The report also suggests neurological input, which would mean that they would want a neurologist (a doctor who specialises in disorders that affects the brain, spinal cord and nerves) to either see you or look at your scan for an opinion.
You can ask if you’re being referred or if your scan being reviewed by that team.
It would be worthwhile re-visiting your pain management with your Oncologist if you felt it was starting to affect you.
If after you see your Oncologist you don’t feel that your questions are being answered then some people may find it helpful to ask for a second opinion.
It can be helpful to make an appointment with your GP, because even although these tests have where ordered by your Oncologist, they will be able discuss them with you in more detail. They could check your BP and pulse for you too. It’s can also be helpful to discuss how all of this is affecting how you’re feeling just now and to talk about what support is available to help you.
Sometimes, it can help to talk to someone on the phone about how you’re feeling. If you think that would be helpful to do our Support Line is open Monday to Friday 9am till 8pm. Our contact number is 0808-808-0000.
Best wishes and take care.
Ellen-Macmillan Online Digital Nurse Specialist.
Thank you so much for taking the time to explain everything to me that I can understand. I had to Google most of the words used in the report. A nurse had previously mentioned to me on the phone last week that the report recommend neuroialc input he flatly refused it!. I have a T3 wedge fracture also, that I was aware of prior to this scan and wondered if this could be pressing on a nerve, as I have had long standing pain in my left arm an shoulder, which also effects the nerve in my arm.This pain has subsided a lot in the past few months and do not require pain relief. My initial thoughts were is there a possibility that could cause facial palsy at all? I guess this is a question for the oncologist team.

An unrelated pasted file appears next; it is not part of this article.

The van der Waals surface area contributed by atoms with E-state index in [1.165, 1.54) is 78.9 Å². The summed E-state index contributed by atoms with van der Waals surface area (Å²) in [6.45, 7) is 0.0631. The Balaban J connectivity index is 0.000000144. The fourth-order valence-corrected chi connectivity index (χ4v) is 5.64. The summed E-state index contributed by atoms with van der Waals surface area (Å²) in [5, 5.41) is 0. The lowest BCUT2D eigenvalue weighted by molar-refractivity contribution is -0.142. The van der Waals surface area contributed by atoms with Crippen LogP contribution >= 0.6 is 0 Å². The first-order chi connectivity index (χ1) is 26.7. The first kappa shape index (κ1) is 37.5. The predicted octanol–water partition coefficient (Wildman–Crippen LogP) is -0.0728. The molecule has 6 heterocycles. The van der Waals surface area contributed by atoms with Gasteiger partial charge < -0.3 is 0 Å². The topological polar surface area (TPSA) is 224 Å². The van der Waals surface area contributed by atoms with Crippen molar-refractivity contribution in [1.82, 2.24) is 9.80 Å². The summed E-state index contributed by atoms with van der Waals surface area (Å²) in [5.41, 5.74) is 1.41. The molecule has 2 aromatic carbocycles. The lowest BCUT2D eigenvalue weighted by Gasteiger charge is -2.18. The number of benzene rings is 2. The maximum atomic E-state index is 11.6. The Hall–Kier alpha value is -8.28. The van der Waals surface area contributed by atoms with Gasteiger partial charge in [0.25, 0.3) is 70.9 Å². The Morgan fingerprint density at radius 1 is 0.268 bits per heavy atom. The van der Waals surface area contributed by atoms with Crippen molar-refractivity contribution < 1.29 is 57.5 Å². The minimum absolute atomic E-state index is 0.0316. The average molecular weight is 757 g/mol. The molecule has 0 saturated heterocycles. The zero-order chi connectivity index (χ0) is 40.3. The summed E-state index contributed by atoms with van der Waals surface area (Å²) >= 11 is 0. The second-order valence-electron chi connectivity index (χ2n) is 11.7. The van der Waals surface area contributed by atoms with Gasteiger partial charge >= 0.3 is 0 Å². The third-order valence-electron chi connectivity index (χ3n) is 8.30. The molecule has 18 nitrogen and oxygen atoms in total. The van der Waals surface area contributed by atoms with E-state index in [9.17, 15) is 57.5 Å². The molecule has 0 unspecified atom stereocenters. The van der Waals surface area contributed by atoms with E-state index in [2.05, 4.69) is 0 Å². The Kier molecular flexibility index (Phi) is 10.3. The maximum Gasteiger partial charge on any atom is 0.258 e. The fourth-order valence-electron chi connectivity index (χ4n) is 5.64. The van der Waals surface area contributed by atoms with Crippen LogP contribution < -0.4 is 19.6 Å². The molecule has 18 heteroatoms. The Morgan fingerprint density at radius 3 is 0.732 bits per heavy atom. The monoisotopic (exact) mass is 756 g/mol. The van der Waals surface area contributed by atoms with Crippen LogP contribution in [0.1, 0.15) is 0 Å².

Thank you for all your support and answers to my questions and helping me understand more. I guess my problem is I don't want to except that cancer has spread. I thought being on immunotherapy would mean no further spread when the drug is being effective.
P.s the g.p will not get involved, they say specialist area and should speak to consultant.
Safe payments by:
We're here to provide physical, financial and emotional support. So whatever cancer throws your way, we're right there with you.
© Macmillan Cancer Support
© Macmillan Cancer Support, registered charity in England and Wales (261017), Scotland (SC039907) and the Isle of Man
(604). Also operating in Northern Ireland. A company limited by guarantee, registered in England and Wales company
number 2400969. Isle of Man company number 4694F. Registered office: 89 Albert Embankment, London SE1 7UQ. VAT no: